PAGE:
In a recent issue of the New Yorker, a cartoon shows three shirt-sleeved employees approaching the boss, seated behind his desk. Says one employee: "Sorry, sir — we seem to have lost five million dollars in the fog of accounting."
To anyone looking for a new indicator of market moods and trends, I recommend the New Yorker's cartoons. (For the record, the first New Yorker cartoon to use the designation "CFO" appeared in 1994.) Before Enron, accountants typically turned up in the cartoons as the straight arrow or party pooper. Now, they are whimsically regarded as rather mysterious (if still dweebish) characters, marked by a hint of intrigue or even with a scarlet "A."
This perception, distorted as it may be, explains why auditing must change as clearly as any report on the notorious fraud cases of the past two years.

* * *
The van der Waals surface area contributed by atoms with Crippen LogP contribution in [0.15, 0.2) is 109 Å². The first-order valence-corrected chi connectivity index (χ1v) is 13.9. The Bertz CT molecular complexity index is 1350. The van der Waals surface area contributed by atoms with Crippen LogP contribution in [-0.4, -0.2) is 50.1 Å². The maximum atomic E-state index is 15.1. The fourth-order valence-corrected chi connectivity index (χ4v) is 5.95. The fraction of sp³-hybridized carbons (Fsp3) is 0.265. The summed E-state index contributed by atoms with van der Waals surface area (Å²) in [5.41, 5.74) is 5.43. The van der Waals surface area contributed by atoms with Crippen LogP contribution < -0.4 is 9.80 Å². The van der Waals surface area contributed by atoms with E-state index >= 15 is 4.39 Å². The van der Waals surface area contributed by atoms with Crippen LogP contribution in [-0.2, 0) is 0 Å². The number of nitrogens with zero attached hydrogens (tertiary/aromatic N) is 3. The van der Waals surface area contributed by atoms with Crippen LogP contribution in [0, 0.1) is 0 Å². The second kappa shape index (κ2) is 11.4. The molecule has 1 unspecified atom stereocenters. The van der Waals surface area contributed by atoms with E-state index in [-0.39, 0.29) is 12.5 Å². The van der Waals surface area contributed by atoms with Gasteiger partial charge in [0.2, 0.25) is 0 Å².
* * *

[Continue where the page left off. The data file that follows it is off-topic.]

The truth is, auditors have long insisted they cannot catch major fraud. And privately, finance executives concurred. But to an extent few recognized, the real value of the audit rested on its effectiveness as reassurance that $5 million had not been lost in the fog of accounting — that, in fact, audited financial statements were an accurate representation of a company's financial condition.
As senior writer Kris Frieswick argues in "How Audits Must Change," more than stricter rules and new enforcers are needed. Auditors must take more responsibility for trying to catch top-level fraud. The public, as represented by the stock market anyway, needs to believe that those skeptical, dogged numbers nerds are back on the trail again.